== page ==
Let’s interpret the tags a bit. We can observe that the tags are composed (Except for O of course) as such: {TAG}-{SUBTAG}. Here’s what the top-level categories mean:

  • geo = Geographical Entity
  • org = Organization
  • per = Person
  • gpe = Geopolitical Entity
  • tim = Time indicator
  • art = Artifact
  • eve = Event
  • nat = Natural Phenomenon

The subcategories are pretty unnecessary and pretty polluted. per-ini for example tags the Initial of a person’s name. This tag, kind of makes sense. On the other hand, it’s unclear what the difference between per-nam (person name) and per-giv (given name), per-fam (family-name), per-mid (middle-name).

I decided to just remove the subcategories and focus only on the main ones. Let’s modify the code a bit:

This looks much better. You might decide to drop the last few tags because they are not well represented in the corpus. We’ll keep them … for now.

Training your own system

In an earlier post, we have trained a part-of-speech tagger. You can read it here: Training a Part-Of-Speech Tagger. We’re taking a similar approach for training our NE-Chunker.

The feature extraction works almost identical as the one implemented in the Training a Part-Of-Speech Tagger, except we added the history mechanism. Since the previous IOB tag is a very good indicator of what the current IOB tag is going to be, we have included the previous IOB tag as a feature.

Let’s create a few utility functions to help us with the training and move the corpus reading stuff into a function, read_gmb:

Check the output:

We managed to read sentences from the corpus in a proper format. We can now start to actually train a system. NLTK offers a few helpful classes to accomplish the task. nltk.chunk.ChunkParserI is a base class for building chunkers/parsers. Another useful asset we are going to use is the nltk.tag.ClassifierBasedTagger. Under the hood, it uses a NaiveBayes classifier for predicting sequences.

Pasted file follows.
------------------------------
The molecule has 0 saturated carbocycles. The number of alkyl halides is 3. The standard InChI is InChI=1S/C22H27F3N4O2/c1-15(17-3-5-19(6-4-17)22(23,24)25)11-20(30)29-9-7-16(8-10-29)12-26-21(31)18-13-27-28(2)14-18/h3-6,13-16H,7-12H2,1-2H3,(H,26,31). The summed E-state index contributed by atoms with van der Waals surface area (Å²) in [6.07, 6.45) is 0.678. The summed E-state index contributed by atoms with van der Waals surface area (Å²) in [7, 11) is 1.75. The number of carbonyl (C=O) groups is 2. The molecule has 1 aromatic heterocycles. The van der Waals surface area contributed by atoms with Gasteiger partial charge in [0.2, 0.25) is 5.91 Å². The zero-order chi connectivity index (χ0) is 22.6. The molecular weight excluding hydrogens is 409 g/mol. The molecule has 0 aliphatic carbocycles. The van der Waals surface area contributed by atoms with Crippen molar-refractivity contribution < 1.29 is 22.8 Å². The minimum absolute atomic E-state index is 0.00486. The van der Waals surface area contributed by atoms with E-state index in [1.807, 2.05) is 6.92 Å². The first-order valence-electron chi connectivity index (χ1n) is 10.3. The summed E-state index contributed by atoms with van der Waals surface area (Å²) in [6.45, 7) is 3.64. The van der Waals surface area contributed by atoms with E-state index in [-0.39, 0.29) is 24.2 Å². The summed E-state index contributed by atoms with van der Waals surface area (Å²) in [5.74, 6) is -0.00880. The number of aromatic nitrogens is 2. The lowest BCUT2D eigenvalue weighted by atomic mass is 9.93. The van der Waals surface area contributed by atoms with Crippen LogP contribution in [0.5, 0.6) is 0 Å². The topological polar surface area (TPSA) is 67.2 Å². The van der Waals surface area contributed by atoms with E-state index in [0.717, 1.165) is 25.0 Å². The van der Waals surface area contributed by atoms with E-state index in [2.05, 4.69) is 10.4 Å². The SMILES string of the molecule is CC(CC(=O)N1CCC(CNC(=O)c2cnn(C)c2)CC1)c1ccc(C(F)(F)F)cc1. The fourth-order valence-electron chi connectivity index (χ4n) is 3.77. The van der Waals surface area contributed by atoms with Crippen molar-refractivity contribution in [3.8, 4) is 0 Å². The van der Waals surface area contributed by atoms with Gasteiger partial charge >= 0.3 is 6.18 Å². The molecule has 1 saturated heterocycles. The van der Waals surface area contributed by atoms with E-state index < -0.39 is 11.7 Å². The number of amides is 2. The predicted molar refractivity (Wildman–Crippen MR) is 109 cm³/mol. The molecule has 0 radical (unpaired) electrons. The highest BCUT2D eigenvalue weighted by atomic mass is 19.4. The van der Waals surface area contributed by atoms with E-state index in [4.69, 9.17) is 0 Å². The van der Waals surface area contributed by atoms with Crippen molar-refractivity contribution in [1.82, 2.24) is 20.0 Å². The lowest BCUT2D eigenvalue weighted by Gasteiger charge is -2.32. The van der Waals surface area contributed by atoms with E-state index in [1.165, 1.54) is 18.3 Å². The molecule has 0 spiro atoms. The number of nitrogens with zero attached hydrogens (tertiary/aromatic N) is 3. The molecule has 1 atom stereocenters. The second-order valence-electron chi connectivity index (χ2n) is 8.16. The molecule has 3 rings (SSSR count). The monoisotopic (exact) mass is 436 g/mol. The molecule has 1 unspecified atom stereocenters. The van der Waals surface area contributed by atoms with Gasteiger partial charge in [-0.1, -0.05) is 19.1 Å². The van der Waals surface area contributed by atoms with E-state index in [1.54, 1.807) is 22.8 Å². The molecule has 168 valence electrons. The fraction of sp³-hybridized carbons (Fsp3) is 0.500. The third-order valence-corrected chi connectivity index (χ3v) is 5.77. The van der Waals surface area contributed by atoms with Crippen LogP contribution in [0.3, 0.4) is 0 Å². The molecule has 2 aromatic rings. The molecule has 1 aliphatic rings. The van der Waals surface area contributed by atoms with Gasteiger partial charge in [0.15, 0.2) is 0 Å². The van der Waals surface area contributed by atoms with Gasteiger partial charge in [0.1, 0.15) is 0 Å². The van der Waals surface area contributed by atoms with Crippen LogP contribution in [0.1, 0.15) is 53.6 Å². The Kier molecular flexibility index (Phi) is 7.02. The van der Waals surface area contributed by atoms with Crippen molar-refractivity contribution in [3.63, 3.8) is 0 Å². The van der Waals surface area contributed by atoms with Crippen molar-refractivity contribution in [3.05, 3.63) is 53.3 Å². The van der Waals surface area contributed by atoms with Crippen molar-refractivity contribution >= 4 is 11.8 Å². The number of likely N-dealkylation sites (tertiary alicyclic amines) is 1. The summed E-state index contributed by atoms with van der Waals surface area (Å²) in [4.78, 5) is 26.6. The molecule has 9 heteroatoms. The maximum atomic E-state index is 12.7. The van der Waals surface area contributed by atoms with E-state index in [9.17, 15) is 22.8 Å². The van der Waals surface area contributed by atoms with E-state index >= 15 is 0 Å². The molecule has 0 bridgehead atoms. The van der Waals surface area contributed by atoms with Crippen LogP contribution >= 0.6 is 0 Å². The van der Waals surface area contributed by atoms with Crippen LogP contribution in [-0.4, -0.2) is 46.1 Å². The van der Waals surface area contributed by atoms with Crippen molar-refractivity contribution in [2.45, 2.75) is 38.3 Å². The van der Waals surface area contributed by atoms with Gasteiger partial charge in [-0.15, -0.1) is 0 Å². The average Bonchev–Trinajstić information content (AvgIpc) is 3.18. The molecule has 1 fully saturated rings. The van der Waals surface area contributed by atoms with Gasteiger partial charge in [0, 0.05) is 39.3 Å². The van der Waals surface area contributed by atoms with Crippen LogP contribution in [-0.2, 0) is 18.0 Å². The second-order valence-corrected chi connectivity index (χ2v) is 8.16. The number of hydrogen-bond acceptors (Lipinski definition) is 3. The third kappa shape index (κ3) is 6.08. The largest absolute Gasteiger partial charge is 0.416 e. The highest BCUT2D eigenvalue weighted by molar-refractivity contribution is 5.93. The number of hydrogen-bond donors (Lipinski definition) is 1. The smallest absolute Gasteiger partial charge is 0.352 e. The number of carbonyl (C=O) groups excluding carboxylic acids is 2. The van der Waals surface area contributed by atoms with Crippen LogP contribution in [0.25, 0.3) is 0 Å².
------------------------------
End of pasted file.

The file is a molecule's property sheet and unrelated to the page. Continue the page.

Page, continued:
Let’s build the datasets:

We built everything up to this point so beautifully such that the training can be expressed as simply as:

It probably took a while. Let’s take it for a spin:

The system you just trained did a great job at recognizing named entities:

  • Named Entity “Germany”Geographical Entity
  • Named Entity “Monday”Time Entity


Testing the system

Let’s see how the system measures up. Because we followed to good patterns in NLTK, we can test our NE-Chunker as simple as this:

Conclusions

  • Chunking can be reduced to a tagging problem.
  • Named Entity Recognition is a form of chunking.
  • We explored a freely available corpus that can be used for real-world applications.
  • The NLTK classifier can be replaced with any classifier you can think about. Try replacing it with a scikit-learn classifier.

If you loved this tutorial, you should definitely check out the sequel: Training a NER system on a large dataset. It builds upon what you already learned, it uses a scikit-learn classifier and pushes the accuracy to 97%.

Notes

  • I’ve used NLTK version 3.2.1